Romania is quite a religious country. However, unlike other Romance language countries, Romania is not predominantly Catholic. Instead, Romania is 81% Romanian Orthodox. Overall, Romania is 92% Christian, with the other Christian denominations being Protestant and Catholic.

With the predominant religion being Romanian Orthodox, there are many beautiful Romanian Orthodox churches throughout the country that are definitely worth a visit! Below is a non-exhaustive list of some of the most beautiful cathedrals found throughout the country.

Timisoara Orthodox Cathedral

This Metropolitan Cathedral is listed in the National Register of Historic Monuments. It was built between 1936 and 1941, in Neo-Moldavian style. This elegant Cathedral has eleven towers, the biggest of which reaches a height of 90.5 meters. This Cathedral is dedicated to the Three Holy Hierarchs: Saints Basil the Great, Gregory the Theologian, and John Chrysostom. The Cathedral is located in western Romania, in the historical Banat region.

The Coronation Cathedral, Alba Iulia

This church has an extensive history. It was raised in the western part of the Alba Iulia Citadel, near the Roman Plateau. It is believed to have been a continuation of the stone church built by Michael the Brave back in 1597. The church was then rebuilt form 1713-1714. However, it went through yet another transformation when the Habsburg authorities demolished it and used the remaining materials to rebuild it again, this time near the train station, where it currently stands.

The second rebuilding of the church was finished just in time for the coronation of King Ferdinand and Queen Marie on October 15, 1922. They were the monarchs of Grater Romania. However, King Ferdinand was Catholic and did not want to be crowned in an Orthodox church. The compromise, then, was to be crowned in the courtyard. In commemoration of the coronation, busts of Ferdinand and Marie were made for the church in 2008.

1922 was also a noteworthy time for the completion of the church because it was finished in the same city where the Union of Transylvania with Romania occurred just a couple years earlier, on December 1, 1918. This latter event gave special significance to the church.

The People’s Salvation Cathedral

This is the patriarchal church of Romania, located right in the nation’s capital, Bucharest. The People’s Salvation is both the largest and tallest Orthodox church in the world (largest by volume). It is the third largest Orthodox church in the world by area, and the largest Eastern Orthodox church. It is located in the same courtyard as the Palace of the Parliament, which is the heaviest building in the world.

If you visit Bucharest, you won’t be able to miss this church as it sits high in the skyline. And although this is a momentous and striking building, it was just built in 2018. This means that if it has been a while since you last visited Bucharest, you now have a new landmark to visit!

The Dormition of the Theotokos Cathedral

This is the most famous Romanian Orthodox church of Cluj-Napoca. It took ten years to build, from 1923-1933. It was designed in Byzantine style by the same architects as that of the Mausoleum of Mărășești, located in eastern Romania. It was built with stone from Baciu and Bompotoc, two regions in Romania.

Professors from the local Art Academy, Anastasie Demian and Catul Bogdan, were recruited to paint the interior murals. The main dome of the Cathedral was inspired by the famous dome of the Hagia Sophia in Istanbul, also encompassed by four towers just like in Istanbul. The architecture and craftsmanship that went into this church is truly impressive and definitely worth a visit!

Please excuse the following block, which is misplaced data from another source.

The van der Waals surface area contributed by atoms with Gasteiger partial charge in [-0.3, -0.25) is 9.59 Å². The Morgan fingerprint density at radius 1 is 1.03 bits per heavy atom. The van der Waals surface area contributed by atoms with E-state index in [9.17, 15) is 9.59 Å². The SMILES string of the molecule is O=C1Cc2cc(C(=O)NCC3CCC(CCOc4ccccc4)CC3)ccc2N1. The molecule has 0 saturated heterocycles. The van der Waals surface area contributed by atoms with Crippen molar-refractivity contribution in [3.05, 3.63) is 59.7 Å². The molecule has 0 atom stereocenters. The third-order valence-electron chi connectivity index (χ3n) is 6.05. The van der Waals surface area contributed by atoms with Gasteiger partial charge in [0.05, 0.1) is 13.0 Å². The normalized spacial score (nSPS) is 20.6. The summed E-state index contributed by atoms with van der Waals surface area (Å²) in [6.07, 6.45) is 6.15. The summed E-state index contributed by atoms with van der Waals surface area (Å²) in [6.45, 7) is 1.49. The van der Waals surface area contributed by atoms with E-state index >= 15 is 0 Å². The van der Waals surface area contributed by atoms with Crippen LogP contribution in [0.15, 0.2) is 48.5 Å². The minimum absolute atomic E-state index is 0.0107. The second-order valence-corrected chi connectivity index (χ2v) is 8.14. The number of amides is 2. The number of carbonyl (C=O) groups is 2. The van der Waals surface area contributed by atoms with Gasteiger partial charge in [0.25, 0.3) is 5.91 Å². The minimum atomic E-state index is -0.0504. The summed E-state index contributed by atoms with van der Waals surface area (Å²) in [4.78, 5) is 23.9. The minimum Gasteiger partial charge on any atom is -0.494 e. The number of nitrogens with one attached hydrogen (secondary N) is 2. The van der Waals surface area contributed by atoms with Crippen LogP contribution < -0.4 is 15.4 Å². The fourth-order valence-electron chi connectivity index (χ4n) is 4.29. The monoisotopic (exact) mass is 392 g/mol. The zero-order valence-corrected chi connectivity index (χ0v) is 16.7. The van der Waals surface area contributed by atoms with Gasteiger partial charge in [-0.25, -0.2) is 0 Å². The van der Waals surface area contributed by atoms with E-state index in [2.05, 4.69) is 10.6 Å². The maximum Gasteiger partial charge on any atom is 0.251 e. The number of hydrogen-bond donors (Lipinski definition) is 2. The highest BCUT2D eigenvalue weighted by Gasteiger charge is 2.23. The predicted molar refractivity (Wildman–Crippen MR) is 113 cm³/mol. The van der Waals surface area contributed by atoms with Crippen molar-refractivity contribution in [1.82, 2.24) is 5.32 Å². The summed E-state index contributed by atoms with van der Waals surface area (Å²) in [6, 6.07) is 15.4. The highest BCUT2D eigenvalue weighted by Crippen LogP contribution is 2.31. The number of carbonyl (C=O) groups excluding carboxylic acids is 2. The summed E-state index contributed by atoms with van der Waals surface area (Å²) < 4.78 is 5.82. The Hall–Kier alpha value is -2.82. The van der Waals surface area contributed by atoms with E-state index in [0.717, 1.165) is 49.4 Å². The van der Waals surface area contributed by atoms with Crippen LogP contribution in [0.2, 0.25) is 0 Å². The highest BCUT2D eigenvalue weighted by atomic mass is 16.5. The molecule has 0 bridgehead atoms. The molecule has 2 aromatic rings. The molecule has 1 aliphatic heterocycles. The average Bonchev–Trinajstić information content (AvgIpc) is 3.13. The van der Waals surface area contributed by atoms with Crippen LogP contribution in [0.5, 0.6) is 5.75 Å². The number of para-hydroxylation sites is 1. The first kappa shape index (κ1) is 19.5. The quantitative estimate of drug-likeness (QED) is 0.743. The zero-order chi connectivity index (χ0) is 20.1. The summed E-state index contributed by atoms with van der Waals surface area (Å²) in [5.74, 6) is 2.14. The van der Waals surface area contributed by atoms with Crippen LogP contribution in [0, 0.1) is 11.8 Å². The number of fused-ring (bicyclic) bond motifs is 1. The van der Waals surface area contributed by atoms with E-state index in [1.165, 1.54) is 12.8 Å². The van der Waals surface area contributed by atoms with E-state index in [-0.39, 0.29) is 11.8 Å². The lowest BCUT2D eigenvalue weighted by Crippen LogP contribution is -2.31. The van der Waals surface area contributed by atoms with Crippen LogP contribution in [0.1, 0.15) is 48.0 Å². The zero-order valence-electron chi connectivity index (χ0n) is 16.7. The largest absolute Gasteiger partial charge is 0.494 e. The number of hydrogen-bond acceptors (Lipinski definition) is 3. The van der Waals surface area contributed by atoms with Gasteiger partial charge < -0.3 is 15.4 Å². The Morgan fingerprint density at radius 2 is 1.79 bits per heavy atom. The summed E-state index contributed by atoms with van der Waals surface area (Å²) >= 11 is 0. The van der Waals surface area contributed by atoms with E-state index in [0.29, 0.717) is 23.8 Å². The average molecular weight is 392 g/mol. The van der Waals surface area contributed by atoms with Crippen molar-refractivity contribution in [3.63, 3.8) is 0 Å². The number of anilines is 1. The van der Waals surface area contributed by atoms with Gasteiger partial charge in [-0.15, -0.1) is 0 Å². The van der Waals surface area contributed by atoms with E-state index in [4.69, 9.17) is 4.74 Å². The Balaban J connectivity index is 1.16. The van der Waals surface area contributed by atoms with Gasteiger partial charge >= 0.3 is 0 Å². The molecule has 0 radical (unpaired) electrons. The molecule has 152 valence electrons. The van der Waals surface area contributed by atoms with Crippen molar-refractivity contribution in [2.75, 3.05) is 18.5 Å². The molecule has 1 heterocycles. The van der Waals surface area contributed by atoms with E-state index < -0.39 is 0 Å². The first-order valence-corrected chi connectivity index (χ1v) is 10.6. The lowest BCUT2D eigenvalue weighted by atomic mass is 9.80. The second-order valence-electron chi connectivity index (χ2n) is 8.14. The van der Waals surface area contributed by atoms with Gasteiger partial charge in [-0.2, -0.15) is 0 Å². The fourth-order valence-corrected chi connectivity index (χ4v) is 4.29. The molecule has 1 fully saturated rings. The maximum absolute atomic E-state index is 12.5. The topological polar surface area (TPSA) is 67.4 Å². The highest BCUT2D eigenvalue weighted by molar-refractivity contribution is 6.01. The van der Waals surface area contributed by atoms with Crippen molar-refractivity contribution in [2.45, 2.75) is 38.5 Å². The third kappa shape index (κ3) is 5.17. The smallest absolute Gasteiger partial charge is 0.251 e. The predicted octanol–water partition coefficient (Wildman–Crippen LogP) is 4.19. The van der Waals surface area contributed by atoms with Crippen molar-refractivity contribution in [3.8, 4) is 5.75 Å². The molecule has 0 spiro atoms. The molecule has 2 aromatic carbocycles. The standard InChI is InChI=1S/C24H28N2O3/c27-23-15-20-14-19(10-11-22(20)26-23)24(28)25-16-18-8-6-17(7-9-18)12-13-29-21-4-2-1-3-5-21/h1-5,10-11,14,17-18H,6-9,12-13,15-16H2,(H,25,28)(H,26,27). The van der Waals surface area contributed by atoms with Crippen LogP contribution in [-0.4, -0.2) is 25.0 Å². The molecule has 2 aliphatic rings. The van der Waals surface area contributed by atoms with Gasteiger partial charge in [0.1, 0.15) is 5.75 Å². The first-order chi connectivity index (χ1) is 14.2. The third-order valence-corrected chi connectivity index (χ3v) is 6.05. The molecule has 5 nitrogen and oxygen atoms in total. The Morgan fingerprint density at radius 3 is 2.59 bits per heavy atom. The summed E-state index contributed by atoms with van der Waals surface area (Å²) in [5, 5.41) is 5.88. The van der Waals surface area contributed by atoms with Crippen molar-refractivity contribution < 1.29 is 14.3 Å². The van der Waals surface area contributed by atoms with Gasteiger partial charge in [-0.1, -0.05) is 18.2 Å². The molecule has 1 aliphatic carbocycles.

The Cathedral of Saints Peter and Paul in Constanta

Constanta is a city with a large history, going back more than 2000 years. The cornerstone for the Cathedral of Saints Peter and Paul was laid in September of 1883. This church is located right by the shore Black Sea and became a Cathedral in 1923. It paused serving as a place of worship in 1941 due to bombings from World War II. After the war, it underwent a restoration period that lasted until 1951.

Up until 1951, this building was the location of the Bishop’s seat. In 1951, however, the Bishop’s seat was moved to another parish, so this one was downgraded to “church” status. Nevertheless, in 1975 a bishop began serving again at this parish, returning it to Cathedral status. This Cathedral was built in beautiful Greco-Roman style and has an impressive 35-meter tower. This Cathedral’s vast history and remarkable architecture definitely makes it worth a visit!

The Cathedral of Saint Demetrius, Craiova

This Cathedral is found in the historic region of Oltenia. It is not known exactly when this Cathedral was first built, but it is believed to be no younger than 500 years old. Actually, archeological digs show that the church might have been around in the 8th or 9th century. It was then renovated in 1651 but was not well-maintained and was eventually demolished in 1889.

That same year, construction began for a new church, which was finally finished in 1933. The new Cathedral was built in Byzantine Revival style and houses relics of the saints Patriarch Nephon II or Constantinople, Sergius and Bacchus and Tatiana of Rome.

Romania is a country with a very rich religious history, far beyond what is here in this list. This list is just a handful of the Roman Christian Orthodox Cathedrals throughout the country. But no matter where you stay in the country, you will not have to travel far to visit some beautiful churches! If you love visiting impressive churches, check out this page here on some of the most beautiful churches in Romania!

And if this will be your first time to Romania, we highly recommend giving a visit to Bucharest. Bucharest has long been known as “little Paris” for its European feel. Beyond that, Bucharest has many beautiful churches that are definitely worth your time!